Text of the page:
ECOs use drone technology to find moose trapped in cow pasture (shown at top). DEC photo


Thursday, October 15, 2020

DEC: Be on the lookout for moose sightings this fall

Early fall is the breeding season for moose in northern New York and moose sightings are more common. During this time moose are wandering looking for mates, leading them to areas where they are not typically seen. While this improves the opportunities for people to enjoy sighting of a moose, it also increases the danger of colliding with one on the roadway.

Motorists should be alert for moose on roadways in the Adirondacks and surrounding areas at this time of year during peak moose activity, advises the New York State Department of Environmental Conservation (DEC).

Moose are much larger and taller than deer. Their large body causes greater damage, and, when struck, their height often causes them to impact the windshield of a car or pickup truck, not just the front of the vehicle. New York has no recorded human fatalities resulting from a crash with a moose.

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Wednesday, September 30, 2020

DEC Announces Sentencing of Saranac Man for Illegal Taking of Moose

Adirondack moose (DEC Photo)The New York State Department of Environmental Conservation (DEC) announced the sentencing of a Saranac man for illegally poaching a moose in October 2019. On Sept. 3, 2020, DEC’s Division of Law Enforcement investigation into the moose poaching concluded when Zachary Vaughan, 26, of Saranac, NY, was sentenced in the Town of Franklin Criminal Court to 60 days in county jail and $5,525 in fines and surcharges. DEC also revoked Vaughan’s hunting privileges for five years.

DEC’s investigation began on Oct. 31, 2019, when ECO Favreau received a call from a camp member in the Chateaugay Highlands Easement reporting a dead cow moose on the property.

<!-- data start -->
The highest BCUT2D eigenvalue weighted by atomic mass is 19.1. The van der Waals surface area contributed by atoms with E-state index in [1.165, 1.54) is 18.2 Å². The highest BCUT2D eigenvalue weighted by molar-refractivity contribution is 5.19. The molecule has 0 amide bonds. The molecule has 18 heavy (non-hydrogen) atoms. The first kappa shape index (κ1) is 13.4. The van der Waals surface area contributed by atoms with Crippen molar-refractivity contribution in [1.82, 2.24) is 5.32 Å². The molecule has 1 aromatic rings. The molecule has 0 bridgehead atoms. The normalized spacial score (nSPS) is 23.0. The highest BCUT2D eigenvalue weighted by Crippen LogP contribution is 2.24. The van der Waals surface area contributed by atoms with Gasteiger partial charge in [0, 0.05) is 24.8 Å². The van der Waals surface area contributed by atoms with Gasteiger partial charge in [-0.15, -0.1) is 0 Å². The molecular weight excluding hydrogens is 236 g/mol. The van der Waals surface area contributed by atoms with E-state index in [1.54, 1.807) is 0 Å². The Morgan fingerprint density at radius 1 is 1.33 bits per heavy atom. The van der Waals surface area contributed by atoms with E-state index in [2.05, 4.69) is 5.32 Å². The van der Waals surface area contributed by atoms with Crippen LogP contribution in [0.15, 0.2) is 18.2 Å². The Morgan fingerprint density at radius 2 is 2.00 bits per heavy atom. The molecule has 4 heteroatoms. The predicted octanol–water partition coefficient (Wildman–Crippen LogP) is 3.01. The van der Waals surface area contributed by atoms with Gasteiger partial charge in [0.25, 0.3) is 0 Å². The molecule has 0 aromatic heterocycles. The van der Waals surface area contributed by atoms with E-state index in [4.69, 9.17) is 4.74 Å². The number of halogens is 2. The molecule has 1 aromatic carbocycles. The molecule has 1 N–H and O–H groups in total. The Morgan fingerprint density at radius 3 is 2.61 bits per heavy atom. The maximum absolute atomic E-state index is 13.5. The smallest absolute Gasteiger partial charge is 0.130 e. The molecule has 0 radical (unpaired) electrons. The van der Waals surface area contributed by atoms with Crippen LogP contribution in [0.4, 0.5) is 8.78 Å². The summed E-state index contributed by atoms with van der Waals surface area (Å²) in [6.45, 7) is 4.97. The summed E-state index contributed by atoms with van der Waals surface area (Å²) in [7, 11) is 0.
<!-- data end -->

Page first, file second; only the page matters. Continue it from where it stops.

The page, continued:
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Tuesday, September 29, 2020

Adirondack Moose Sightings: Rare and Majestic

Most of New York’s moose are located in the Adirondack Mountains and the Taconic Highlands along the Massachusetts and Vermont borders although young males have been known to wander south of the Adirondacks to mate and establish territory.

It is estimated that approximately 400 moose reside here in the mountains. Currently there are six moose in New York that carry GPS collars, which allow biologists to track their movements and determine the number of calves that are born to adult females.

The moose is the largest and heaviest species in the deer family. Two of the most amazing attributes of a moose are its sheer size and its antlers.

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Saturday, August 29, 2020

On the search for the elusive moose

Wednesday morning I rolled out of bed a little before 5 a.m. to meet up with Explorer intern Francesca Krempa to see if we could catch a glimpse of a moose in the early dawn hours.

Francesca is working on a story about the health and size of the moose population, and in these pandemic times, she had been unable to find a biologist or guide to go out into the field on a moose survey.

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Tuesday, June 16, 2020

DEC seeks reports of moose sightings

Photo Credit: Gary Lee